- In a pipe of finite length, propagating wave components will experience discontinuities at both ends.
- A longitudinal wave component which encounters a discontinuous and finite load impedance
*Z*_{L}at one end of the tube will be partly reflected back into the tube and partly transmitted into the discontinuous medium. - Wave variables in a finite length tube are then composed of superposed right- and left-going traveling waves. In this way, sinusoidal pressure in the pipe at position
*x*is given by

(18) *C*^{+}and*C*^{-}are complex amplitudes. - From Eq. (15), the corresponding volume velocity is found to be

*U*(*x*,*t*)= = (19)

- At any particular position
*x*and time*t*, the pressure and volume velocity traveling-wave components are related by

(20)

(21) - The plus (+) superscripts indicate wave components traveling in the positive
*x*-direction or to the right, while negative (-) superscripts indicate travel in the negative*x*-direction or to the left. - The characteristic wave impedance
*Z*_{c}is a frequency-domain parameter, though for plane waves of sound it is purely real and independent of position. Therefore, these relationships are equally valid for both frequency- and time-domain analyses of pressure and volume velocity traveling-wave components. - Traveling waves of sound are typically reflected at an acoustic discontinuity in a frequency-dependent manner.
- A frequency-dependent reflection coefficient, or reflectance, characterizes this behavior and indicates the ratio of incident to reflected complex amplitudes at a particular frequency.
- Similarly, the ratio of incident to transmitted complex amplitudes at a particular frequency is characterized by a frequency-dependent transmission coefficient, or transmittance.
- For a pipe which extends from
*x*=0 to*x*=*L*and is terminated at*x*=*L*by the load impedance*Z*_{L}, the pressure wave reflectance is

and the transmittance is

(23) - The phase shift term
*e*^{-2jkL}in Eq. (22) appears as a result of wave propagation from*x*=0 to*x*=*L*and back and has unity magnitude. - The load impedance
*Z*_{L}characterizes sound radiation at the open end of the pipe. - For low-frequency sound waves, the open end of a tube can be approximated by
*Z*_{L}= 0. In this limit, the bracketed term of the reflectance becomes negative one, indicating that pressure traveling-wave components are reflected from the open end of a cylindrical tube with an inversion (or a phase shift). There is no transmission of incident pressure into the new medium when*Z*_{L}=0. - If the pipe is rigidly terminated at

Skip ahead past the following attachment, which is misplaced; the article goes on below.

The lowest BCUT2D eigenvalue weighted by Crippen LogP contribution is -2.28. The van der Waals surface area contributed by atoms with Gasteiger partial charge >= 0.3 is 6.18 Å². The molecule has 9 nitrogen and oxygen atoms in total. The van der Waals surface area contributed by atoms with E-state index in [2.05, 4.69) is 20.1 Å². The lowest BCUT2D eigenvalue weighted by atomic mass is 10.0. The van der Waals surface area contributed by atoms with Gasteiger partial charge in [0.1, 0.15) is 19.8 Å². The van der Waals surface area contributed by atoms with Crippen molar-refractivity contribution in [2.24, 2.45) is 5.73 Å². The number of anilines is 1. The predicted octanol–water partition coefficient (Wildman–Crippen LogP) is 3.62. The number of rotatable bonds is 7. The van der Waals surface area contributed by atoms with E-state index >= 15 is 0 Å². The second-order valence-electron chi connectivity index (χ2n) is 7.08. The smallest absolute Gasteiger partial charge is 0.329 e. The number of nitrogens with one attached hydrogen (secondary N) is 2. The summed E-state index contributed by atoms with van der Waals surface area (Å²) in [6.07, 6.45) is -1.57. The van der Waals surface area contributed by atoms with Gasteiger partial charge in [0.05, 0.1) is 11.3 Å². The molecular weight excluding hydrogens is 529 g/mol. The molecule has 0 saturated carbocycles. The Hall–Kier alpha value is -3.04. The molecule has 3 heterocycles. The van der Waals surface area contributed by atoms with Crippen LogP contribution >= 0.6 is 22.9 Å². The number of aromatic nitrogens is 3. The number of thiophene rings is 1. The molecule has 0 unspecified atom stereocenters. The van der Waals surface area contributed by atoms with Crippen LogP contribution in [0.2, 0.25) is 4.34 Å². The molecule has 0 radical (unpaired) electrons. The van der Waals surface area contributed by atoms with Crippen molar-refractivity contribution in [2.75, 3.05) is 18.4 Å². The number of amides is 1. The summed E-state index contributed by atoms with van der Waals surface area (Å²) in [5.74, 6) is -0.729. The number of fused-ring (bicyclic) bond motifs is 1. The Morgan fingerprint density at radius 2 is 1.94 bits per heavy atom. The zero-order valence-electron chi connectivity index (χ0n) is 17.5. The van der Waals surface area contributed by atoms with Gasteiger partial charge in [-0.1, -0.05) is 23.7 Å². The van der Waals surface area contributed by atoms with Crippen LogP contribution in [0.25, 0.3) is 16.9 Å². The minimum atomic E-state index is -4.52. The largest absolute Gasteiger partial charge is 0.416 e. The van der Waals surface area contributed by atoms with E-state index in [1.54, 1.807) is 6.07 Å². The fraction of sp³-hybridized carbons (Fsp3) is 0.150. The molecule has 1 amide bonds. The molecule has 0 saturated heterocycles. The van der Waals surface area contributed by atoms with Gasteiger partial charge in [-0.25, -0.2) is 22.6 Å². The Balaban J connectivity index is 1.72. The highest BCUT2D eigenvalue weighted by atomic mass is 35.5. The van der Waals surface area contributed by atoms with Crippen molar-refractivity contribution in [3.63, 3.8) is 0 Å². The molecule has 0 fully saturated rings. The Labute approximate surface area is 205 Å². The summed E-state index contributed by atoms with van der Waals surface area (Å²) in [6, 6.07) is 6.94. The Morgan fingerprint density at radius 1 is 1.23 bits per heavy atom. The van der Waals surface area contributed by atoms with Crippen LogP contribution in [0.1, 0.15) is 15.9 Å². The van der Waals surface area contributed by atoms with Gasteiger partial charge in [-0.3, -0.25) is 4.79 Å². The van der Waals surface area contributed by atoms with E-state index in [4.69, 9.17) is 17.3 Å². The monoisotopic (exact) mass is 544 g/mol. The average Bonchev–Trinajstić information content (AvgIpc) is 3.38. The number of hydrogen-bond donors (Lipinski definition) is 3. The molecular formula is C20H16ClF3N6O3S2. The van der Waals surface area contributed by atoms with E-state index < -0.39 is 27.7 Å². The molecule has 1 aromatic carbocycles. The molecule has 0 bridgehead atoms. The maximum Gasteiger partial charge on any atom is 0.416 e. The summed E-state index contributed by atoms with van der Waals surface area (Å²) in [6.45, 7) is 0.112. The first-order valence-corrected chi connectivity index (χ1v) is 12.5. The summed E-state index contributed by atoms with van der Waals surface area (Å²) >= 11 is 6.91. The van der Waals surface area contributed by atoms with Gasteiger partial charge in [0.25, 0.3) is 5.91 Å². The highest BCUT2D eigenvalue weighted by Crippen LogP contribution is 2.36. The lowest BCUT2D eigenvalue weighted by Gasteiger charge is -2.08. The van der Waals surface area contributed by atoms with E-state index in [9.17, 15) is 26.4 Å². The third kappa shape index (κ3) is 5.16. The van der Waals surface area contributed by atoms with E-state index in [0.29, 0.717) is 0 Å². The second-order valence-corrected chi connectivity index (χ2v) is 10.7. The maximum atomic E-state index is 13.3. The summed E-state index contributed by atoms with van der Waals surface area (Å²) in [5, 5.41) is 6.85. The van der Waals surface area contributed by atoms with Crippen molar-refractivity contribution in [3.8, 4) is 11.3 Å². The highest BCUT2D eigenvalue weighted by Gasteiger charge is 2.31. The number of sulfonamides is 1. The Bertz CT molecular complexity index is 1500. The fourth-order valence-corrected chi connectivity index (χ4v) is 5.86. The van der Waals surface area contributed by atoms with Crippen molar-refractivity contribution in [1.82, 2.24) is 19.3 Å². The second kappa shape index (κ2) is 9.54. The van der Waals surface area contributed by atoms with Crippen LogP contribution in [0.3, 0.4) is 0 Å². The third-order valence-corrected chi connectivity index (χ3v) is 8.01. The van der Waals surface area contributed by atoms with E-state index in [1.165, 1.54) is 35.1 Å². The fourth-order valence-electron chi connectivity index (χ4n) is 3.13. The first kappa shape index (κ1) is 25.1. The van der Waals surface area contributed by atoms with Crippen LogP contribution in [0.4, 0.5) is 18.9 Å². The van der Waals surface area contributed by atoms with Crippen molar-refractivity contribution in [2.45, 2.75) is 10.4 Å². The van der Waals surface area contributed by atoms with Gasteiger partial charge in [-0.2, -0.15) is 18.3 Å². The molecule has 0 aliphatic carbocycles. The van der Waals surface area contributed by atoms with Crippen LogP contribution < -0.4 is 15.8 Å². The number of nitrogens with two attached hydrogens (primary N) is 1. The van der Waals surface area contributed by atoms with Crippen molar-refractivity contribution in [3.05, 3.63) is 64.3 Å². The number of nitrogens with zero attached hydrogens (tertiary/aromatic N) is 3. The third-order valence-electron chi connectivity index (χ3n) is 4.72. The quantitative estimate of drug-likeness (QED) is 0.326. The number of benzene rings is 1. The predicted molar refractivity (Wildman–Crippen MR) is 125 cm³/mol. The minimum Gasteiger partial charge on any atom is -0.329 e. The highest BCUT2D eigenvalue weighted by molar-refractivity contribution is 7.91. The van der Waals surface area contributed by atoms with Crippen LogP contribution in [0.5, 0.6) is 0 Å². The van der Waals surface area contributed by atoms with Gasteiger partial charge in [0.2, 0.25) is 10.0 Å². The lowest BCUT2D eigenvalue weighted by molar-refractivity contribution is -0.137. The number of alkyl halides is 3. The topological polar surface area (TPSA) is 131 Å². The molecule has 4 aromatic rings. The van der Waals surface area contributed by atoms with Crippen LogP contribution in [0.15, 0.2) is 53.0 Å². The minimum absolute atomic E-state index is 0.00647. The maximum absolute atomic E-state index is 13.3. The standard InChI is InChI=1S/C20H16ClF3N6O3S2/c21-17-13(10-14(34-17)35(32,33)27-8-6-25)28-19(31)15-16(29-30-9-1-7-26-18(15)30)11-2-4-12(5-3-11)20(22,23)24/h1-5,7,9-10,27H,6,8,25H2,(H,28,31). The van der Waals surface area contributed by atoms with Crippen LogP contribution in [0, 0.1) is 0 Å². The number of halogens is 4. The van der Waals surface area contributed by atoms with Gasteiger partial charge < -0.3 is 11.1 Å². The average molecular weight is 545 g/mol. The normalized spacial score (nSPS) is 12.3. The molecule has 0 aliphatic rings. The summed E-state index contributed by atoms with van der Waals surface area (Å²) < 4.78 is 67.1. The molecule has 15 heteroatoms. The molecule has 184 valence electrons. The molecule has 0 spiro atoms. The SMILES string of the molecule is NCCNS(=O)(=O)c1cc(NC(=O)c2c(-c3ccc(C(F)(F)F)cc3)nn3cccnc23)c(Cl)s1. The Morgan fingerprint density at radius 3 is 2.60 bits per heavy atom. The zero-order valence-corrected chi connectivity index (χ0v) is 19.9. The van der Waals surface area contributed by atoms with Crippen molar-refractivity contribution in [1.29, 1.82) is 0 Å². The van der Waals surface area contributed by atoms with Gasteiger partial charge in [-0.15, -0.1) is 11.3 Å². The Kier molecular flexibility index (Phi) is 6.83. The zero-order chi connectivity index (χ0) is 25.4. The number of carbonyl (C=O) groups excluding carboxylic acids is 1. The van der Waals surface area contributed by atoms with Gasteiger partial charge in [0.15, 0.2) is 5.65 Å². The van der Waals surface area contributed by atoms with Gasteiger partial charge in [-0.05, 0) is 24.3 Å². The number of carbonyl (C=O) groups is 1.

*x*=*L*, an appropriate load impedance approximation is corresponding to*U*(*L*,*t*)=0 for all time. The bracketed term in Eq. (22) is then equal to one, which implies that pressure traveling waves reflect from a rigid barrier with no phase shift and no attenuation. The pressure ``transmittance'' (a bit of a misnomer in this case), has a magnitude of two at the rigid barrier. - The impedance at
*x*=0, or the input impedance of the cylindrical tube, is given by

- The input impedance of finite length bores can be estimated using the low-frequency approximation
*Z*_{L}= 0 for an open end and for a closed end. In this case, Equation (25) reduces to

(26)

(27) - In the low-frequency limit, is approximated by
*kL*and the input impedance of the open pipe reduces to This is the expression for the impedance of a short open tube, or an acoustic inertance. - Making a similar approximation for the input impedance of the rigidly terminated pipe reduces to
which is equivalent to the impedance of a cavity in the low-frequency limit.
- By equating an open pipe end at
*x*=0 with a value of*Z*_{in}= 0 in the previous expressions, the resonance frequencies of the open-closed (o-c) pipe and the open-open (o-o) pipe are given for by

respectively. - The open-closed pipe is seen to have a fundamental wavelength equal to four times its length and higher natural frequencies that occur at odd integer multiples of the fundamental frequency.
- The open-open pipe has a fundamental wavelength equal to two times its length and higher natural frequencies that occur at all integer multiples of the fundamental frequency.
- The input impedance of an acoustic structure provides valuable information regarding its natural modes of vibration. Various methods for measuring and/or calculating the input impedance of musical instrument bores have been reported (Benade, 1959; Backus, 1974; Caussé et al., 1984; Plitnik and Strong, 1979).

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